Today a 7C46 is used. There are still Tunas with mechanical movements (Seiko’s best 8L-movements) but most collectors would agree with my statement: The typical Tuna is a quartz watch. This movements were and are high-quality movements, you can’t compare them with today’s usual cheap full-plastic movements (even from Seiko). The 7C46 is a plastic/metal hybrid movement, adjustable, with 7 jewels and a high torque motor to move the heavy and big hands of the Tunas. On the other side this movement uses an ordinary quartz battery which is available all over the world. And it needs very few power. Seiko guarantees a five year battery life but mostly you’ll have to change the battery after 7-10 years. There is a scale engraved at the caseback where a watchmaker can mark the quarter/year of the battery change. And if power runs low, the second hand jumps two seconds at once. This is a professional movement for a professional watch. No need to thrill up your nose if you only like mechanical movements! The Tuna is therefore a real professional watch: highly reliable, highly legible and almost undestructible.

Of course with this construction Tunas are nothing but small watches. The smallest 300m Tunas have a diameter of ca. 47,5mm. But have in mind, that Tunas don’t have real lugs (just stubs). So the watch dimension is not only 47,5mm from left to right but also from up to down. Believe me, the 300m Tuna is one of my most comfortable watches on my 17,5 cm wrist! Ok, the 1,000m Tunas with a diameter of ca. 51,5mm might be a bit too big for many people (including me).

My SBBN017 on my 17,5cm wrist

Let’s now look at the Solar Tunas, which appeared about 3 or 4 years ago. The movement is a V157 solar quartz movement. That’s a good movement, ok, but in no way like a 7C46. It’s a rather simple quartz movement, used in many Seiko quartz watches. It’s not adjustable, contains no jewels and is made of plastic. The Solar Tuna might look like a Tuna, but contains no L-gasket, the shroud is made of hardened plastic (the professional Tunas have metal or ceramic shrouds) and the movement is rather simple. They have a 200mm water resistance. The Prospex sign on the dial classifies them as ISO-Divers. But nethertheless they are a lot more fragile with their built-in solar panels and the plastic movement. So if you are thinking about getting a real Tuna for about 1/3 the price of a professional Tuna – forget it.

Solar Tuna SNE498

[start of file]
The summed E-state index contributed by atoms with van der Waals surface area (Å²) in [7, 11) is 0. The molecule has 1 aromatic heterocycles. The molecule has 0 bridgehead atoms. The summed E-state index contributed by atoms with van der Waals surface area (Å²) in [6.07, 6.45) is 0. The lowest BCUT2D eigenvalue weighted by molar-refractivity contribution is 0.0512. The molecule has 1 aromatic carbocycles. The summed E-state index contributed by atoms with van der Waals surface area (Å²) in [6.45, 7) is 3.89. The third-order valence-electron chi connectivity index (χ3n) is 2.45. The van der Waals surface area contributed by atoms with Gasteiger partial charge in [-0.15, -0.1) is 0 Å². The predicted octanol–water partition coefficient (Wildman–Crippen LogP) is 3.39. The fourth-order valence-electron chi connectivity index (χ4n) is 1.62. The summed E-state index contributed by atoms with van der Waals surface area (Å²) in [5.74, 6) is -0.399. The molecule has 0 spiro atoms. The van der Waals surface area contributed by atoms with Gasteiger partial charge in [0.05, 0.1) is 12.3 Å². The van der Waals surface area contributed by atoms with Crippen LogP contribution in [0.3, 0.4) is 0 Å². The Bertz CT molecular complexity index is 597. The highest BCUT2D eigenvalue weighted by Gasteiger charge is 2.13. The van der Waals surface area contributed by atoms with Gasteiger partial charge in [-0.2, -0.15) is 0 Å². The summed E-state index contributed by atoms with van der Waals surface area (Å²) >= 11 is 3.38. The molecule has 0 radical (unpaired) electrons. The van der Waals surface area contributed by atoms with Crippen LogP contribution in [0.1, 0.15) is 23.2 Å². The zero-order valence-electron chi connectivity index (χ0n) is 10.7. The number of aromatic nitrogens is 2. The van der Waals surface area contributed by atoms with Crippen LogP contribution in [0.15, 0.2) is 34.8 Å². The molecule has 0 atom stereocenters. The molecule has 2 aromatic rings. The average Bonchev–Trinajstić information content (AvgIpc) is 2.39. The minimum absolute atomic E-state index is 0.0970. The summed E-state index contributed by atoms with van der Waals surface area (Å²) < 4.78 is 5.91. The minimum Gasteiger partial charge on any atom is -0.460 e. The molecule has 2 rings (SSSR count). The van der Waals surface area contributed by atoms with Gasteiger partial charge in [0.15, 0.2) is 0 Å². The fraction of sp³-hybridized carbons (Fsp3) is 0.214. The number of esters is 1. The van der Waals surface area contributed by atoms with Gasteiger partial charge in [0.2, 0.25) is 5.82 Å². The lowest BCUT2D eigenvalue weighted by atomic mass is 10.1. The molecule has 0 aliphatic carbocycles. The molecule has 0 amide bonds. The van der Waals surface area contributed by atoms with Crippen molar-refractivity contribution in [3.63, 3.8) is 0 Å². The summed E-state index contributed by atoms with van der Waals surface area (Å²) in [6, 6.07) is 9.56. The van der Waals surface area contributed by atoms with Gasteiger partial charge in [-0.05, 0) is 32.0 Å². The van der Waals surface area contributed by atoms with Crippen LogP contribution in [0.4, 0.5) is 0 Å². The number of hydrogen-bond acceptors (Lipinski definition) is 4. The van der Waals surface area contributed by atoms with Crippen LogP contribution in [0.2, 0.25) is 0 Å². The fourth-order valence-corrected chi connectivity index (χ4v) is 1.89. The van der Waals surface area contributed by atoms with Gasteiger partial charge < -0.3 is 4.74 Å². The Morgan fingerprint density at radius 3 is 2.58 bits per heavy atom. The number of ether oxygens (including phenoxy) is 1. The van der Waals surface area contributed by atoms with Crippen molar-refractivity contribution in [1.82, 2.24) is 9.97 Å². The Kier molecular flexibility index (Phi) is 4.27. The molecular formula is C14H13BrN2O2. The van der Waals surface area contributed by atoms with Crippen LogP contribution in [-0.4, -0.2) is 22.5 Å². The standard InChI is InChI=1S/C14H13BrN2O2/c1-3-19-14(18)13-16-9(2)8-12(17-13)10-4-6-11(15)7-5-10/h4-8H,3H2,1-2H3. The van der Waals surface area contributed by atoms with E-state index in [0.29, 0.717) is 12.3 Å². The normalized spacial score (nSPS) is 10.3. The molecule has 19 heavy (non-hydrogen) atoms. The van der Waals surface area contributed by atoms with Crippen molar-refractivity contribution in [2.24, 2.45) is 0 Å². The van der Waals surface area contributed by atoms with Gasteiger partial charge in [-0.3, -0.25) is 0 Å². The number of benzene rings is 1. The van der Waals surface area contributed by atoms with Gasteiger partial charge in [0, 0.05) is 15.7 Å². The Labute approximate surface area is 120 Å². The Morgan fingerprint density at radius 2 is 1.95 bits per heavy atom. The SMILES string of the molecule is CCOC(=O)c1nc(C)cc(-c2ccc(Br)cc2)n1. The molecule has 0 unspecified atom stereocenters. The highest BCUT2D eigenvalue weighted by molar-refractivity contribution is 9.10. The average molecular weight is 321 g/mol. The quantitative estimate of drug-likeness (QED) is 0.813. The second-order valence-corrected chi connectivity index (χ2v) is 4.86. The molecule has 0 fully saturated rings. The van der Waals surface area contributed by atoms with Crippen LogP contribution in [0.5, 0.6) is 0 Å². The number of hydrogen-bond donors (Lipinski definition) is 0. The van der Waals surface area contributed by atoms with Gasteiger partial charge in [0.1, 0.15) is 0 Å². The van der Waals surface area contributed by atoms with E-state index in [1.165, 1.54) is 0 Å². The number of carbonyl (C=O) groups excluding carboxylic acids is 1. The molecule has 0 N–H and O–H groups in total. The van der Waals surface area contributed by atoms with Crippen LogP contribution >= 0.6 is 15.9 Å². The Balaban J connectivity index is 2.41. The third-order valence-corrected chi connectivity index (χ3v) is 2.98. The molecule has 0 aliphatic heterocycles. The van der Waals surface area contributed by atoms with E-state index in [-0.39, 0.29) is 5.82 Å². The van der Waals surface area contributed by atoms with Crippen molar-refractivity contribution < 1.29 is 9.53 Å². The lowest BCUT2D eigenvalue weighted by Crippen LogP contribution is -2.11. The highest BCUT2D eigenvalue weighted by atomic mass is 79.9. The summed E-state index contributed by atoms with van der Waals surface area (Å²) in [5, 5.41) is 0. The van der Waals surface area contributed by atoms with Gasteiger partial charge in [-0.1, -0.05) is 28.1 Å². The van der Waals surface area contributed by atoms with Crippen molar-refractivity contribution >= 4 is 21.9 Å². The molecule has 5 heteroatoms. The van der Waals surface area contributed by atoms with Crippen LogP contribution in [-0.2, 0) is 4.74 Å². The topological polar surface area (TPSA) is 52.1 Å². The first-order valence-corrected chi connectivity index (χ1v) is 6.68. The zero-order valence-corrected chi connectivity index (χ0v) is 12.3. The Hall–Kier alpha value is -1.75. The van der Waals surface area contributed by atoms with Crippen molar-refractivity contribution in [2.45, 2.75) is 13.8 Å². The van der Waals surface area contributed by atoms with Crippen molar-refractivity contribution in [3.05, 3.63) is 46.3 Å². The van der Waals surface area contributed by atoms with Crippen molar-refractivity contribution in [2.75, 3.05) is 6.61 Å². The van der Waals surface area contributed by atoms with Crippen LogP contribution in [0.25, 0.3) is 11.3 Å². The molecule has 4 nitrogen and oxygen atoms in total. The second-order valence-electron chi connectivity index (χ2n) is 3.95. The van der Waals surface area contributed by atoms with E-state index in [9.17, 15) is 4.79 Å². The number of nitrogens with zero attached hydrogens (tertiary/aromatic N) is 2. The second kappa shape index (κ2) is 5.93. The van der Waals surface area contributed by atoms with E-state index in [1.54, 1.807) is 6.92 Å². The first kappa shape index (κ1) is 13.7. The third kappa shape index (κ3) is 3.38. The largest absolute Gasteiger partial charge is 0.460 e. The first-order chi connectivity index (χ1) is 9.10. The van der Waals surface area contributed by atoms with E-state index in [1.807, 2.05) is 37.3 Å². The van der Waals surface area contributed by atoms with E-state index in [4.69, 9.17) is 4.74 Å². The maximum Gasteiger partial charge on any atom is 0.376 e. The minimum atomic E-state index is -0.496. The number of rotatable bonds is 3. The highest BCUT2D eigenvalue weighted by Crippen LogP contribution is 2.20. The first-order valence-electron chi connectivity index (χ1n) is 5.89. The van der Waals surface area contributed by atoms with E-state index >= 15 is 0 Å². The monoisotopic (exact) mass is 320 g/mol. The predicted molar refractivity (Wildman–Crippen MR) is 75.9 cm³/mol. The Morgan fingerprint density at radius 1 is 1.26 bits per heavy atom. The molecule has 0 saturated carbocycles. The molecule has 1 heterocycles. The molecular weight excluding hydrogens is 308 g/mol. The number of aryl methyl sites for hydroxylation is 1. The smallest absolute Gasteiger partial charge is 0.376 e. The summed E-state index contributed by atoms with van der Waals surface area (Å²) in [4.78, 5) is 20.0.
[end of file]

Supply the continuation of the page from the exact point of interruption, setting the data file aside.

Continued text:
If you are looking for a cool watch with interesting design and no battery change for normal every day use, the Solar Tuna might be a good choice for you. What they have in common with their big brothers is a very comfortable feeling on the wrist and high legibility day and night. But the differences are far greater than the common grounds.

A serious Seiko collector should have a “real” professional Tuna in his collection. You can get one for about 1,200 Euro. That’s a very very good price for a high quality professional watch.

SBBN017 on an Erikasoriginals
Lume on the Solar Tunas is equal good as on the Professional Tunas
Caseback of my SBBN017 with year/quarter marks
Most Tunas are JDM models with Kanji dials
Lugs? What lugs?
Shroud 1
Shroud 2
Signed crown (only old Tunas)
The other Marinemaster
Lume pip
Heavy hands
Domed Hardlex
SBBN017

Seiko 6138/6139 – Automatic for the People

Hope you are all well and wishing my readers a happy and healthy New Year 2020!

My first blog entry in the new year is – of course – about Seiko. I know there are many articles about the first automatic chronograph, but with now two vintage Seiko chronographs in my collection I decided it’s a good theme to start the new year.

As usual we start with history. Back in the beginning of 1969 chronographs were only available with manual winding. Chronographs are a lot more complicated than the usual three hand watches and although the first attempts to create an automatic winding movement dated back to the 20s (the Harwood watches) it took more than 40 years until the first automatic winding movements apperead

Homepage Harwood

It’s a long discussion which company was really the first. Was it Zenith/Movado with their “El Primero” (the name claims the first place for itself), the companies Buren, Heuer, Breitling, Hamilton and Dubois Debraz with the Caliber 11 or Seiko with the 6139?
Facts: The El Primero and the Caliber 11 were shown in March 1969 but were not ready to use (not for industrial manufacturing). The Caliber 11 never was good enough for a reliable production, it took some time and the Caliber 12 to satisfy the requirements. The El Primero too had some minor improvements. But in May 1969 Seiko began to sell the 6139 in the stores with production date numbers starting April 1969. So you can with good arguments say: the first really working automatic chronograph movement was the Seiko 6139. Why didn’t they made a big fuss of it in 1969? Well maybe they were Japanese…Another even better explanation is that in 1969 another invention from Seiko was more important for them – and with good reason. In 1969 the Seiko Astron was released, the first quartz wristwatch ever. To complete the history I will mention the first quartz analog chronograph movement, the 7A28, released in 1983 (https://michaelswatchblog.de/2019/11/29/seiko-7a28-7040-quartz-chronograph-went-analog/).

The Caliber 11 was an automatic movement with a chronograph module, while the El Primero and the 6139 were genuine chronograph movements. The 6139 is a construction with a column wheel. Until today this is the best and most reliable approach to construct a chronograph movement. All new developments in the last 10 years followed this principle. Only the famous Valjoux 7750 is different in construction (and because of this difference bears some disadvantages, for instance stiff pushers and sometimes a not exact starting second hand).